The Impact of Ontario's Extended Drinking Hours on Cross-Border Cities of Windsor and Detroit

The present study aims to evaluate the cross-border safety effect of the extended drinking hours from 1:00 to 2:00 a.m., in licensed establishments in the cross-border regions of Windsor, Ontario (Canada) and Detroit, Michigan (US). Specifically, it examined patterns in total and alcohol-related casualties in these cities. The criterion outcome indicators were: (1) monthly motor vehicle casualties (major injuries and fatalities) for the city-regions of Windsor and Detroit and (2) Ontario and Michigan monthly motor vehicle fatalities occurring between 11:00 p.m. and 3:00 a.m. for 4 years pre- and 3 years post-policy change. To be able to examine cross-border drinking consequences, data were disaggregated to assess trends of motor vehicle injury collisions involving vehicles with US license plates and with US drivers aged 16-20 in the Windsor region. Conversely, trends were assessed for motor vehicle injury collisions involving vehicles with Ontario license plates in the Detroit region. The Windsor region total motor vehicle casualty data showed a non-significant pre-post increase, while the Detroit region showed a statistically significant decrease for total motor vehicle casualties. The study found that in the Windsor region, there was a significant increase of alcohol-related motor vehicle casualties after the drinking hours were extended. However, the Detroit region showed a statistically significant decrease in alcohol-related motor vehicle casualties concomitant with Ontario's drinking hour extension. The study found no similar trends for the whole province of Ontario and the whole state of Michigan. A significant decrease was observed for injury collisions involving vehicles with Ontario license plates in the Detroit region. No similar pattern was observed for injury collisions involving vehicles with US license plates and with 16-20-year-old US drivers in the Windsor region. These data seem to support a cross-border impact of the Ontario extended drinking policy. The Ontario government’s extended drinking hour policy may have achieved their objectives in reducing the amount of patrons who cross the border when Ontario’s drinking and eating establishments close.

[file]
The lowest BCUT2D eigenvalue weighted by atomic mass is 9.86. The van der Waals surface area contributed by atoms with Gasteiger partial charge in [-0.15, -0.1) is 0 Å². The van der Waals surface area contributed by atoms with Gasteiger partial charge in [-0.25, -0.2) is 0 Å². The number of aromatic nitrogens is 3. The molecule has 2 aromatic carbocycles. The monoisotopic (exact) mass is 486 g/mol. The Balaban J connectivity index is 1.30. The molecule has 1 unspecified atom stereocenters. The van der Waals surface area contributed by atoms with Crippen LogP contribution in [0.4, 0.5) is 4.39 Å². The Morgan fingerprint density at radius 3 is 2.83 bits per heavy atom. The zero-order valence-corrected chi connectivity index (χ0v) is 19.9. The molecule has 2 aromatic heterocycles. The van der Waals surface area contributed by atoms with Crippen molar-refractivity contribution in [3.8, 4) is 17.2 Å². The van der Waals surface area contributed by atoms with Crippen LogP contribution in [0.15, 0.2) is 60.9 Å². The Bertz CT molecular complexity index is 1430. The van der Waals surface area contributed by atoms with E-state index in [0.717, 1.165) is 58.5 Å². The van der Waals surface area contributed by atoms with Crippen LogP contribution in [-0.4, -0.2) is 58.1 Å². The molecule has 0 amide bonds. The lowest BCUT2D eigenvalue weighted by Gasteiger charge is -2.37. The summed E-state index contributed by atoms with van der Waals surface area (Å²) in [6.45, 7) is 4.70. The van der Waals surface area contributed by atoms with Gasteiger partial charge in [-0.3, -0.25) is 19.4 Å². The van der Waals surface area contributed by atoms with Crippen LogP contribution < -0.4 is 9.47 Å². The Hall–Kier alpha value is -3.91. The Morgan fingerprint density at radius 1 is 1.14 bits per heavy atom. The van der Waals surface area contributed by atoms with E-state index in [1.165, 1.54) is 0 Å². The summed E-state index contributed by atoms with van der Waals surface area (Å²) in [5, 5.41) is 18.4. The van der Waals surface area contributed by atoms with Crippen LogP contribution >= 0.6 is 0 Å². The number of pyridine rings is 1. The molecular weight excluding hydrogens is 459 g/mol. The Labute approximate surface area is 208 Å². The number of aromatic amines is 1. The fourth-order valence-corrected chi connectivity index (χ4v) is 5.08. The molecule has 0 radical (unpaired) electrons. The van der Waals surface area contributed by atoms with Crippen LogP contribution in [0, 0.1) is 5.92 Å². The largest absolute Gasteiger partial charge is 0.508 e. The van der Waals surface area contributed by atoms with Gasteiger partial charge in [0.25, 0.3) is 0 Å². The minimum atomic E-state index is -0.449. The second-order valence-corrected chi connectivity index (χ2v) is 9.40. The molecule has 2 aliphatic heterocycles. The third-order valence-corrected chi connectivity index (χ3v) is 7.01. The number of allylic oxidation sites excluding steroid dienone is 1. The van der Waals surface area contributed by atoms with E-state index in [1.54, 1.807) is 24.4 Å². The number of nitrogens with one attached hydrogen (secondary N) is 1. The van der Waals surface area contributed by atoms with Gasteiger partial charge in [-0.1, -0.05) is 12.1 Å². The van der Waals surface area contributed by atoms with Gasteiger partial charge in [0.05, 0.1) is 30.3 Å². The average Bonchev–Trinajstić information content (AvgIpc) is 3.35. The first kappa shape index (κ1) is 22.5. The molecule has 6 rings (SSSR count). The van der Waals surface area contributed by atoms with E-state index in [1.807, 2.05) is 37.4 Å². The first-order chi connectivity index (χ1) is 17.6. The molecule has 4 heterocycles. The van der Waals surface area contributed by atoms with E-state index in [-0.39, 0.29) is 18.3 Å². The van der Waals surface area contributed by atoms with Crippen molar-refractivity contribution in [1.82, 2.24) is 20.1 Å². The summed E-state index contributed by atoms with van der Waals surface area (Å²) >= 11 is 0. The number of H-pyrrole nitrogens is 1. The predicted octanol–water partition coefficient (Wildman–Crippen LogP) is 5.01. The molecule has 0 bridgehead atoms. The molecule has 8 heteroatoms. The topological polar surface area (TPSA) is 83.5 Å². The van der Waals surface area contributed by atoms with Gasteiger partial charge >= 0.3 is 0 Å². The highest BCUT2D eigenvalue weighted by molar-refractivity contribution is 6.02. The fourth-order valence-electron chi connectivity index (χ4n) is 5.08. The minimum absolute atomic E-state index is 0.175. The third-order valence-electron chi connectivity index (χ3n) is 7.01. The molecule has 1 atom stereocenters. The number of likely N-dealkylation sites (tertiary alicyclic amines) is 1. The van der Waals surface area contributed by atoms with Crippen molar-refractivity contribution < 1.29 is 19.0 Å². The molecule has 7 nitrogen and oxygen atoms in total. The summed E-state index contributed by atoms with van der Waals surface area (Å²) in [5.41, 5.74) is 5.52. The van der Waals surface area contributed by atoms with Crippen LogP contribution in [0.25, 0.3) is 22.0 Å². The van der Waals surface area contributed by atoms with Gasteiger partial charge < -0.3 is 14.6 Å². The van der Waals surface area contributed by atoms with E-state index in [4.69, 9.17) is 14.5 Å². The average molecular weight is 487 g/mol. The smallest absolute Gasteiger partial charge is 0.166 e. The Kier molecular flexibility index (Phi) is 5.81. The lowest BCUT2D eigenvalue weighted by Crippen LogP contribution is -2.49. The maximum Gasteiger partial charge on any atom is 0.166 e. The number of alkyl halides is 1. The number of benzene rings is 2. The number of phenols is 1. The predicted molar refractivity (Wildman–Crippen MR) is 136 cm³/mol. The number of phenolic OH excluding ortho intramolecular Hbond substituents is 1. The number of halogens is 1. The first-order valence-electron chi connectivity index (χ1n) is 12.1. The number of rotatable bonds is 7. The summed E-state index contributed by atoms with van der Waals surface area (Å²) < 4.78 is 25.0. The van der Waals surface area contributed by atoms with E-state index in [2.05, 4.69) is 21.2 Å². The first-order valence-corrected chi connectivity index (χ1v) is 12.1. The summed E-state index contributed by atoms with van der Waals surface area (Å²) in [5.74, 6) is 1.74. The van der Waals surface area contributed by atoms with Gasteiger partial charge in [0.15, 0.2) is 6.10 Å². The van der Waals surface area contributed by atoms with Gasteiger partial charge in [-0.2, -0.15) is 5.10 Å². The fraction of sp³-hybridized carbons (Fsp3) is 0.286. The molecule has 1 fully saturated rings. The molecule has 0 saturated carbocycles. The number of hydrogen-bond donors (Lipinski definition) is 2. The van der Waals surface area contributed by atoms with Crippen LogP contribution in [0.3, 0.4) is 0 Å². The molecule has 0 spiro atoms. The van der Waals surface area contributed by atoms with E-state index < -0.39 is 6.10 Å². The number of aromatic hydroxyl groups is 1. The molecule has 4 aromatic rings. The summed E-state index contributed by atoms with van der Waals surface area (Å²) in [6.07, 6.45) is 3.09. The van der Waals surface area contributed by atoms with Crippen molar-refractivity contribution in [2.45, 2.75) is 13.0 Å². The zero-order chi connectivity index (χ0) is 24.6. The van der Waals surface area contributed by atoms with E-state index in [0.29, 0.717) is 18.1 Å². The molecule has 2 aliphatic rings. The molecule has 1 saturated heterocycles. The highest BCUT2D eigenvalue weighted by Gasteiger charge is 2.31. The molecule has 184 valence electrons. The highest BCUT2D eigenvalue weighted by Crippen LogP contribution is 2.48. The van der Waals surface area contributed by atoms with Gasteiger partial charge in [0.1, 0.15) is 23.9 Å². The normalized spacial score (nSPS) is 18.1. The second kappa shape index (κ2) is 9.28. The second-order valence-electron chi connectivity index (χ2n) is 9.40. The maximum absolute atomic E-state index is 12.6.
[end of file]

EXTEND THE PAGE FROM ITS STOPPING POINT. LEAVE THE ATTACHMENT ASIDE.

Language

  • English

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Filing Info

  • Accession Number: 01013422
  • Record Type: Publication
  • Files: TRIS
  • Created Date: Dec 11 2005 4:04PM